Goodbye, Jerry


Jerry FalwellThough I normally don’t comment on the deaths of well-known people, I need to write about the loss of Jerry Falwell.

Al Mohler posted some thoughts on Falwell and the resulting comment firestorm caught me by surprise for its sheer mean-spiritedness on both sides. Even in death, Falwell proves a most polarizing figure.

I didn’t know Rev. Falwell at all. Never met him. I watched him preach a few times on TV, but honestly, I was more interested in following his ASL interpreter. (I was learning ASL at the time.) Falwell’s preaching didn’t do much for me.

I wish Falwell had not become the face of Evangelicalism. I cringed every time the press went to him or to Pat Robertson for comments on current events. But Falwell was a product of the South, and he spoke like a true Southerner: unashamed of his opinions and happy to let you know them. If you understood that, you understood the man.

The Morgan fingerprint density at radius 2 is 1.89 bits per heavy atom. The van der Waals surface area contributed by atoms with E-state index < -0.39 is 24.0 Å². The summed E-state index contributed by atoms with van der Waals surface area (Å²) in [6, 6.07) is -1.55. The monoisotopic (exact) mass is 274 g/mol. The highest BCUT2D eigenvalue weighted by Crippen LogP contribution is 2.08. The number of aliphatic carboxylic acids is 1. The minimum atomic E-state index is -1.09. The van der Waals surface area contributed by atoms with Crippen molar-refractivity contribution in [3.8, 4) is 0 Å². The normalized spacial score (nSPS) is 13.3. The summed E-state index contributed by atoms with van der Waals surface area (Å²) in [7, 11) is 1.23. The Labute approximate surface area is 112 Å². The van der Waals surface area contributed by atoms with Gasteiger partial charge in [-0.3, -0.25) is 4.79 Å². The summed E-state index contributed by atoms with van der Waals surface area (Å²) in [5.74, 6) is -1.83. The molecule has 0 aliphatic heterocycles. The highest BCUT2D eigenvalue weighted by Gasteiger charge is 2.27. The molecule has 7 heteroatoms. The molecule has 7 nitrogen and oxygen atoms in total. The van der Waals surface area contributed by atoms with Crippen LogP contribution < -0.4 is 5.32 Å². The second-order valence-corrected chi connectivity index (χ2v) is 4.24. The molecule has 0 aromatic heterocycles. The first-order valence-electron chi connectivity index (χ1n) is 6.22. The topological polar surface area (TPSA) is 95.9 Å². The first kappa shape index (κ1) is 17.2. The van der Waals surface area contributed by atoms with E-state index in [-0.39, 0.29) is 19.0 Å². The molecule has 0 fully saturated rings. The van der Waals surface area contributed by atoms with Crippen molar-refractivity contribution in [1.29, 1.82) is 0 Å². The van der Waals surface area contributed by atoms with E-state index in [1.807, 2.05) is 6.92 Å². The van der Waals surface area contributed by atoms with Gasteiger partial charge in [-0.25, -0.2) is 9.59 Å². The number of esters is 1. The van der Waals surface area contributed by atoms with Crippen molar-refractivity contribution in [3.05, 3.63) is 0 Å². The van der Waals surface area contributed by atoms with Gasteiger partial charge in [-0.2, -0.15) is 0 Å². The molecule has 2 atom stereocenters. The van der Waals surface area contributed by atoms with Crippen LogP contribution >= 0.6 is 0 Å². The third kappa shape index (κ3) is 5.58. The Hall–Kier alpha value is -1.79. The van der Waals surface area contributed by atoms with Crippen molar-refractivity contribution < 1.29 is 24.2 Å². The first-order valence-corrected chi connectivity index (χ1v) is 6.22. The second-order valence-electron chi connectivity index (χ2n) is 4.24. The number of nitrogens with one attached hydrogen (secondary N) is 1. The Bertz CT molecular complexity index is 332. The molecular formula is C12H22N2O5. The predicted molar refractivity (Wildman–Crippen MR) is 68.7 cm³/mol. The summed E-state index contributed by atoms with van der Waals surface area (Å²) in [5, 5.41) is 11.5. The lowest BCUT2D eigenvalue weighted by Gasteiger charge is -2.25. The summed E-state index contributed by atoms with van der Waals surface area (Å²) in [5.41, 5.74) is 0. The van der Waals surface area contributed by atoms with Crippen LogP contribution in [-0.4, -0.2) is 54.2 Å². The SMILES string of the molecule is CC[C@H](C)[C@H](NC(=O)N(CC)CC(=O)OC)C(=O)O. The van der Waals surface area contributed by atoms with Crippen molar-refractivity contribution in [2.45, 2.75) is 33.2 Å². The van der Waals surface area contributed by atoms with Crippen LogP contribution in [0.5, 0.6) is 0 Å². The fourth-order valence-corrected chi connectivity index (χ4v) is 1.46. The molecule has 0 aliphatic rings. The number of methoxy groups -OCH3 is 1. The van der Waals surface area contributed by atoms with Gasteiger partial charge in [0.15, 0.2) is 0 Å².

So as much as I wasn’t a fan, I wish to comment on two important truths, one he reinforced and one he later said.

No matter what any Christian thinks of Jerry Falwell, he decisively answered a most important question that all Christians must consider: Does a sacred/secular divide exist?

For most of Christian history, the answer has been yes. Jerry Falwell said no. And I believe he was right.

We can’t underestimate the profundity of pulling down the curtain between the sacred and the secular. Many of us today fail to realize how much we’ve gained by understanding that all of life is sacred, and it loses none of its sacredness when it intersects with everyday living. Eliminating that divide better frames the Kingdom of God in its proper context. The Kingdom penetrates everything it touches when Christians advance.

Jerry Falwell believed that Christians should not be ashamed to enter secular realms with the Gospel. Before he came on the scene, too many of us lived a double life. He didn’t found the idea, but he made it popular for Christians to go into the highways and byways of the world confident in Christ.

We forget what it was like before Falwell, don’t we?